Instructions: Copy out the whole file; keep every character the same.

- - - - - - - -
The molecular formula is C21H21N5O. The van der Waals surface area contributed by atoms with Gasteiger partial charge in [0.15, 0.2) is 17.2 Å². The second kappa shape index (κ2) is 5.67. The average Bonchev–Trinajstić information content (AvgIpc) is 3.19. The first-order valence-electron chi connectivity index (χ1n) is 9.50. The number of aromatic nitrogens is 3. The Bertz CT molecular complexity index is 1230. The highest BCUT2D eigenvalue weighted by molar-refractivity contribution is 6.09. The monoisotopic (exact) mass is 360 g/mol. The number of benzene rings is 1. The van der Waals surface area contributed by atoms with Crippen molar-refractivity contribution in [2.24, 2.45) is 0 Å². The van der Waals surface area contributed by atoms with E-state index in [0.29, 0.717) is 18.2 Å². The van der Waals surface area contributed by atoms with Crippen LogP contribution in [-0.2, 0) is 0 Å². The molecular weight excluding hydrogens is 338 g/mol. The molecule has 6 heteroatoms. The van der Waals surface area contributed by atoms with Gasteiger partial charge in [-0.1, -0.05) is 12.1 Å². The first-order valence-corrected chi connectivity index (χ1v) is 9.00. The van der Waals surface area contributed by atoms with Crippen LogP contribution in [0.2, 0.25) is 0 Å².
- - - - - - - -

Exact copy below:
The molecular formula is C21H21N5O. The van der Waals surface area contributed by atoms with Gasteiger partial charge in [0.15, 0.2) is 17.2 Å². The second kappa shape index (κ2) is 5.67. The average Bonchev–Trinajstić information content (AvgIpc) is 3.19. The first-order valence-electron chi connectivity index (χ1n) is 9.50. The number of aromatic nitrogens is 3. The Bertz CT molecular complexity index is 1230. The highest BCUT2D eigenvalue weighted by molar-refractivity contribution is 6.09. The monoisotopic (exact) mass is 360 g/mol. The number of benzene rings is 1. The van der Waals surface area contributed by atoms with Crippen molar-refractivity contribution in [2.24, 2.45) is 0 Å². The van der Waals surface area contributed by atoms with E-state index in [0.29, 0.717) is 18.2 Å². The van der Waals surface area contributed by atoms with Crippen LogP contribution in [-0.2, 0) is 0 Å². The molecular weight excluding hydrogens is 338 g/mol. The molecule has 6 heteroatoms. The van der Waals surface area contributed by atoms with Gasteiger partial charge in [-0.1, -0.05) is 12.1 Å². The first-order valence-corrected chi connectivity index (χ1v) is 9.00. The van der Waals surface area contributed by atoms with Crippen LogP contribution in [0.2, 0.25) is 0 Å².